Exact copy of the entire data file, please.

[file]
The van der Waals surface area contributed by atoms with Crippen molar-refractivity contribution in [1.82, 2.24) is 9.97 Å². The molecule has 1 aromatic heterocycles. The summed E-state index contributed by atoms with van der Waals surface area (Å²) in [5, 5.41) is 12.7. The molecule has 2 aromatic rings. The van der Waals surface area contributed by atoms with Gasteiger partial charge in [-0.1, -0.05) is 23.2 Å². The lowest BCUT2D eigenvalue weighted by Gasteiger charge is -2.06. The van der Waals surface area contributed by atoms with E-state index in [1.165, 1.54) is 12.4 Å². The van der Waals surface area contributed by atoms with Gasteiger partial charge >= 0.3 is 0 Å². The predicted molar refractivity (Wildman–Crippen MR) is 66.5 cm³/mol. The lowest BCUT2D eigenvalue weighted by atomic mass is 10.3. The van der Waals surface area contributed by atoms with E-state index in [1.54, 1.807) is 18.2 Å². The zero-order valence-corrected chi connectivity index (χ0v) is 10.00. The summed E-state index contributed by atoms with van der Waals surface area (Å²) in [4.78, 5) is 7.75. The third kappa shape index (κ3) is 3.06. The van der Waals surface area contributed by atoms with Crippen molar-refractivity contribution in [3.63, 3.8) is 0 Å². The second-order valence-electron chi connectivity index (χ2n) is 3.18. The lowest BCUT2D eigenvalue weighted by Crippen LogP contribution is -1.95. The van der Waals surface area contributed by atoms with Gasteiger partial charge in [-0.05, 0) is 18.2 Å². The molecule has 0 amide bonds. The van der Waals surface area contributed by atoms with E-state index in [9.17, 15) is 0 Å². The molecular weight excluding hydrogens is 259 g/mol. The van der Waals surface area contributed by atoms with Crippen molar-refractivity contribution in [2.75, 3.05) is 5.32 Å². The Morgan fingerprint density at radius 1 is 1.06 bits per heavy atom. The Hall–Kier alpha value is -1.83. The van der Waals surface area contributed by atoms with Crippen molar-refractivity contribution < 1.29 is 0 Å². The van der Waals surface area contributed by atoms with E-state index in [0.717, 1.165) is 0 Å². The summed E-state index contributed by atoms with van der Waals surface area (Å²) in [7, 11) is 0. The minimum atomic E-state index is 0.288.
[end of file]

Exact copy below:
The van der Waals surface area contributed by atoms with Crippen molar-refractivity contribution in [1.82, 2.24) is 9.97 Å². The molecule has 1 aromatic heterocycles. The summed E-state index contributed by atoms with van der Waals surface area (Å²) in [5, 5.41) is 12.7. The molecule has 2 aromatic rings. The van der Waals surface area contributed by atoms with Gasteiger partial charge in [-0.1, -0.05) is 23.2 Å². The lowest BCUT2D eigenvalue weighted by Gasteiger charge is -2.06. The van der Waals surface area contributed by atoms with E-state index in [1.165, 1.54) is 12.4 Å². The van der Waals surface area contributed by atoms with Gasteiger partial charge >= 0.3 is 0 Å². The predicted molar refractivity (Wildman–Crippen MR) is 66.5 cm³/mol. The lowest BCUT2D eigenvalue weighted by atomic mass is 10.3. The van der Waals surface area contributed by atoms with E-state index in [1.54, 1.807) is 18.2 Å². The zero-order valence-corrected chi connectivity index (χ0v) is 10.00. The summed E-state index contributed by atoms with van der Waals surface area (Å²) in [4.78, 5) is 7.75. The third kappa shape index (κ3) is 3.06. The van der Waals surface area contributed by atoms with Crippen molar-refractivity contribution in [3.63, 3.8) is 0 Å². The second-order valence-electron chi connectivity index (χ2n) is 3.18. The lowest BCUT2D eigenvalue weighted by Crippen LogP contribution is -1.95. The van der Waals surface area contributed by atoms with Gasteiger partial charge in [-0.05, 0) is 18.2 Å². The molecule has 0 amide bonds. The van der Waals surface area contributed by atoms with E-state index in [9.17, 15) is 0 Å². The molecular weight excluding hydrogens is 259 g/mol. The van der Waals surface area contributed by atoms with Crippen molar-refractivity contribution in [2.75, 3.05) is 5.32 Å². The Morgan fingerprint density at radius 1 is 1.06 bits per heavy atom. The Hall–Kier alpha value is -1.83. The van der Waals surface area contributed by atoms with Crippen molar-refractivity contribution < 1.29 is 0 Å². The van der Waals surface area contributed by atoms with E-state index in [0.717, 1.165) is 0 Å². The summed E-state index contributed by atoms with van der Waals surface area (Å²) in [7, 11) is 0. The minimum atomic E-state index is 0.288.